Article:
Baudolino tells the story of the eponymous title character, a man who encounters most of the major player of the European High Middle Ages, from the Holy Roman Emperor Frederick Barbarossa to Pope Alexander III. As young Baudolino and his friends get caught up in the plots of kings, emperors, and crusades, they experience many adventures—wild nights at the medieval University of Paris, delicate political diplomacy in northern Italy, and the mysterious death of Frederick during the Third Crusade.

Umberto Eco, justly celebrated for his wildly inventive fiction, delves deeply into the legends and myths of medieval Europe to populate Baudolino with fantastical characters and locations: the elusive kingdom of Prester John (and Prester John himself), the Ten Lost Tribes of Israel, the Old Man of the Mountain, satyrs, unicorns, skiapods (creatures with one gigantic foot), Blemmyes (men with no heads), and more.

Baudolino can be found at Amazon.


The Far Pavilions, by M. M. Kaye

M. M. Kaye’s historical epic takes place almost entirely in the British Raj (Great Britain’s territory in South Asia that today comprises India, Pakistan, Bangladesh, and Myanmar) during the Victorian Age, the height of the Pax Britannica that resulted in the Union Jack flying over 10 million square miles and fully 25% of the planet’s population.

The Far Pavilions is a whirlwind of color, action, love, adventure, and culture with which few books can compete. It reads like a more realistic and nuanced version of Rudyard Kipling’s best works, with the added benefit of being removed from Kipling’s sometimes appalling jingoism and casual racism.

Set against the backdrop of a period and place often ignored in the United States, the novel tells the story of Ash, an orphaned British boy raised in the dangerous court of Gulkote Palace and forced to choose between the culture of his adopted homeland of India or the family legacy waiting for him in England.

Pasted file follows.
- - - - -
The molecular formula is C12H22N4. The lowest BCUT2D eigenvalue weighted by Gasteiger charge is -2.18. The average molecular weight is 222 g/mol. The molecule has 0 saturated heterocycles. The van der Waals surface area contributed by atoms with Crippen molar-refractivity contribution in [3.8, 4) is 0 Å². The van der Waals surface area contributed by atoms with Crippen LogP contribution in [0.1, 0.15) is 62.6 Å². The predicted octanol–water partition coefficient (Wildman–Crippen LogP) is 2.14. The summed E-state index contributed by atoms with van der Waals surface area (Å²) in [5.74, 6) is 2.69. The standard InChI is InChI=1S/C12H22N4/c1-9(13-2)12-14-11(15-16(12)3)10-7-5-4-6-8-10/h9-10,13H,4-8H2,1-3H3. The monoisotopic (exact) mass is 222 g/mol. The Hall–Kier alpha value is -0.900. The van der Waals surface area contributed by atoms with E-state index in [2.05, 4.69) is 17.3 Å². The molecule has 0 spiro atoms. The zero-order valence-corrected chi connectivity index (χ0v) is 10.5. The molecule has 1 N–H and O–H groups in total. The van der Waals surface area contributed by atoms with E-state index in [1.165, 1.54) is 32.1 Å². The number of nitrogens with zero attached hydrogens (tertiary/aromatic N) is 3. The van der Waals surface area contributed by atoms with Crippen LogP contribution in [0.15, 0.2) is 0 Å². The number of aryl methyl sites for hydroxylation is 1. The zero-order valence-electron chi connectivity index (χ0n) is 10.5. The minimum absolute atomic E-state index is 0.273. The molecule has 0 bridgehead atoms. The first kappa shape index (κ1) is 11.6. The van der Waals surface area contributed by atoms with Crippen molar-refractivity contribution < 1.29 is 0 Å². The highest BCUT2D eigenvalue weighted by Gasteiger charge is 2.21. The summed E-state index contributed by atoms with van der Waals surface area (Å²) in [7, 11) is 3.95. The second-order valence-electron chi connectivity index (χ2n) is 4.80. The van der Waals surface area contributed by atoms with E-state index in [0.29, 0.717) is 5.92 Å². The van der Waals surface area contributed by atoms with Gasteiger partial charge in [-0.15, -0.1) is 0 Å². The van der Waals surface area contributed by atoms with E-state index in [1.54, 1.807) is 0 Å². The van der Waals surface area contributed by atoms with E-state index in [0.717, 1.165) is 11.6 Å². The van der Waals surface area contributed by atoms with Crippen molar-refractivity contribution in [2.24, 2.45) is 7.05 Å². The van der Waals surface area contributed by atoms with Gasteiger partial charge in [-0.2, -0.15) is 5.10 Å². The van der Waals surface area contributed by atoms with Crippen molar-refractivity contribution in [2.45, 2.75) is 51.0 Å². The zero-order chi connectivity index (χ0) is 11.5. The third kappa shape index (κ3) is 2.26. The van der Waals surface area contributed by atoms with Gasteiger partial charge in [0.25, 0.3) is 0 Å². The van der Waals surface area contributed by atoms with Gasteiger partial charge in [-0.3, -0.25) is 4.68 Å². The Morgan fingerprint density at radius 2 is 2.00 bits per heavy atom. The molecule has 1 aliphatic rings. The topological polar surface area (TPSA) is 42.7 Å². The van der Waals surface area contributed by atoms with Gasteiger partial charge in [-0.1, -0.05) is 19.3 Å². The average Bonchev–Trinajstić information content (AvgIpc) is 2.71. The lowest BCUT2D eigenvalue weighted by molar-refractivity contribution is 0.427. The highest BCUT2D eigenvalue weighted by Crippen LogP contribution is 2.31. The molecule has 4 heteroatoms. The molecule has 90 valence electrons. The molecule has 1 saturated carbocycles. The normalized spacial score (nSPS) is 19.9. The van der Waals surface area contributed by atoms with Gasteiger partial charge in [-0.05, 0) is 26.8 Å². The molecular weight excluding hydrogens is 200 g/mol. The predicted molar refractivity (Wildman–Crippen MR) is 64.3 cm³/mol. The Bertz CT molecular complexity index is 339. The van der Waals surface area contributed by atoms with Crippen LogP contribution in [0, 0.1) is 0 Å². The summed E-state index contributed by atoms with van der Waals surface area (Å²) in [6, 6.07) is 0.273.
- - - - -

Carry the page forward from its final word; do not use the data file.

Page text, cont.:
You can pick up The Far Pavilions at Amazon.


Lonesome Dove, by Larry McMurtry

Larry McMurtry’s Lonesome Dove recounts the efforts of two aging Texas Rangers, Augustus McCrae and Woodrow Call, to drive a herd of cattle from the Mexico border to the new territory of Montana in 1876. Gus and Call are one of literature’s greatest duos: Gus’s loquaciousness combined with Call’s stony silences makes for moments of hilarity and surprising emotion weight. As hard men past their prime, Gus and Call undertake the epic and dangerous journey more to prove they can still do it than for any other reason.

McMurtry’s gift for dialogue and fascinating character studies is on full display, with loyal sidekicks like Pea Eye Parker and Dishwater Boggett, the flashy but foolish Jake Spoon, brave and conflicted Clara Allen, and the evil half-Comanche criminal Blue Duck. The period details stuffed into the conversations, weapons, and lives of the characters add to the appeal of this classic Western novel.

You can grab Lonesome Dove at Amazon.


To The Last Man, by Jeff Shaara

Jeff Shaara is the son of the great Civil War novelist Michael Shaara (of The Killer Angels fame), and he has continued the family tradition of well-written historical fiction. To The Last Man tells the story of the opening months of the United States’ entry into the Great War, better known nowadays as World War I.

The novel focuses on the great John Pershing (The only active duty officer in American history to hold the position of General of the Armies) as he assumes command in Europe, American doughboys getting their first glimpses of trench warfare, and the exploits of earlier fighter pilots like the “Red Baron” Manfred von Richthofen and the ace Raoul Lufbery. To The Last Man is a treat for those interested in the gritty details of early air combat and Great War-era fighting.

It can be purchased at Amazon.